Wednesday, May 12, 2010

Normalizing a URL

Today, I had this interesting problem to do with fetching a web page.
I was processing HTTP meta-refresh headers and ran into this type of header:

<meta http-equiv="REFRESH" content="0; URL=../cgi-bin/main2.cgi">

If I try to turn this into an absolute url (the url this content was fetched being I would be trying to do this:

> curl -I
> HTTP/1.1 400 Bad Request

However, turns out that the browser deals with this just fine. Faced with a malformed URL, it guesses and keeps going, fetching

This required me to do some cleanup of the url to handle this dot segments (..). There is a well-known protocol for doing this. I coded this up simply using a stack based approach.

Here is the code:

    //removes .. sequences from the url string handling extra .. sequences by stopping
    //at the domain, thus always returning a correct url.
    //ex: =>
    // =>    
    public static String normalizePath(String url) {
        if (url.indexOf("..") == -1)
            return url; //no .. seqs, no need to normalize
        String[] toks = url.split("/");
        int i;
        for (i=0; i<toks.length && (toks[i].length() == 0 || toks[i].toLowerCase().indexOf(":") != -1); i++);
        if (i==toks.length)
            return url;     //no proper path found, simply return the url
        // toks[i] is the domain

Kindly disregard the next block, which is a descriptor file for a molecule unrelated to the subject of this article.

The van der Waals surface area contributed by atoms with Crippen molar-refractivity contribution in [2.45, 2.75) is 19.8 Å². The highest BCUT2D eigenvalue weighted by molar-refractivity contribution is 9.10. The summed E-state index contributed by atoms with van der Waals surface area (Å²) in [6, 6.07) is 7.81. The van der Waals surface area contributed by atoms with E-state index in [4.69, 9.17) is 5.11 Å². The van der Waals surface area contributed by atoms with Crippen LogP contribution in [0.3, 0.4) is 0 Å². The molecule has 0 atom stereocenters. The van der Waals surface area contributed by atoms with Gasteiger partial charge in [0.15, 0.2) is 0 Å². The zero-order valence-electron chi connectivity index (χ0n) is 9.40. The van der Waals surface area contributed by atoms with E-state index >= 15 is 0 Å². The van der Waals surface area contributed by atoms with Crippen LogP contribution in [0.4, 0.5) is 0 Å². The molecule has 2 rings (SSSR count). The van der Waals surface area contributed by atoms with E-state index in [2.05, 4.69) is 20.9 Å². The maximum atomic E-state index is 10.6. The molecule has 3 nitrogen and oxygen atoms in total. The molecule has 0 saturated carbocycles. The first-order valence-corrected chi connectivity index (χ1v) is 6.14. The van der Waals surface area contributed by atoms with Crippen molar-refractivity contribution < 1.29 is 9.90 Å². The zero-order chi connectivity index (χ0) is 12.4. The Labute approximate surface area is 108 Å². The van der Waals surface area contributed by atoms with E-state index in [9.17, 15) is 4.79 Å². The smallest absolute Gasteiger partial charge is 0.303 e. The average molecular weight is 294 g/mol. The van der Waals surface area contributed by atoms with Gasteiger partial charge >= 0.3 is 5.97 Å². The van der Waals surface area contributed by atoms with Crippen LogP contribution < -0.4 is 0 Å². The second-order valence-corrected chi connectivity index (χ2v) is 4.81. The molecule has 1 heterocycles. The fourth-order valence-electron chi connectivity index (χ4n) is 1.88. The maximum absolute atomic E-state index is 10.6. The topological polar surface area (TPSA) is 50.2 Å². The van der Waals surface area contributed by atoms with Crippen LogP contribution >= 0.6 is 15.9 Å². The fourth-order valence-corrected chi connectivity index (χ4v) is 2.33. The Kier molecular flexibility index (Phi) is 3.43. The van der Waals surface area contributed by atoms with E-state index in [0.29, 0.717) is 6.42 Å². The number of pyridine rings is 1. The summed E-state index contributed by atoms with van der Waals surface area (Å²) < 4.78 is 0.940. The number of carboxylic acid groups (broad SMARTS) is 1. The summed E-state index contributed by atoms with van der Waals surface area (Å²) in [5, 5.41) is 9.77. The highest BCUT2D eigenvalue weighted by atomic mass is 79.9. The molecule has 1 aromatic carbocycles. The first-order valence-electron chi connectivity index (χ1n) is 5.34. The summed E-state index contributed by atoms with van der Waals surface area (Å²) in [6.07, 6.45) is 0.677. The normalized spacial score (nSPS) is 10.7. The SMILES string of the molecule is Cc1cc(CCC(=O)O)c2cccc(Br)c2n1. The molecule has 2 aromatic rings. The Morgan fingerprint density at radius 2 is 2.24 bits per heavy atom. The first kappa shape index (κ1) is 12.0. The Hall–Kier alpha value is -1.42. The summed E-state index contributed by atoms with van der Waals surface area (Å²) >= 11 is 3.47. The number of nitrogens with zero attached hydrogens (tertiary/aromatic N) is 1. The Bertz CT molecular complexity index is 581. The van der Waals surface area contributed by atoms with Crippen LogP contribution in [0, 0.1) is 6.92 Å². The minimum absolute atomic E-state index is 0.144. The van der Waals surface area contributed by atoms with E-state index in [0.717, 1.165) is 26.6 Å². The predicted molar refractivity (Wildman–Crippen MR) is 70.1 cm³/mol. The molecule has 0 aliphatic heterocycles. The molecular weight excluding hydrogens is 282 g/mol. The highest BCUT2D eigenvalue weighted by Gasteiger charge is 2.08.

LinkedList<String> s = new LinkedList<String>();
        for (; i<toks.length; i++) {
            if (!toks[i].equals(".."))
            else if (s.size()>1)

        if (s.size()<1)
            return url;     //no proper domain found, simply return the url

        int idx = url.indexOf("://");
        StringBuilder sb = new StringBuilder();
        sb.append( (idx != -1 ? url.substring(0, idx+3) : "")).append(s.removeLast()); //get proto://domain

        while (s.size()>0) {

        return sb.toString();

Basically, what this code does is strip the url into the domain and the path components and use a stack to manipulate these terms. We push a term onto the stack, unless the term is a dot segment - ".." - in which case, if there is at least two terms on the stack, we pop the first one. This way, we never pop the last term on the stack, which is the domain.

Then we can find the normalized URL following the terms in the stack from bottom to top.

This is the reason we can't really use a stack, as we can't traverse from the bottom to the top. So we use a LinkedList instead.

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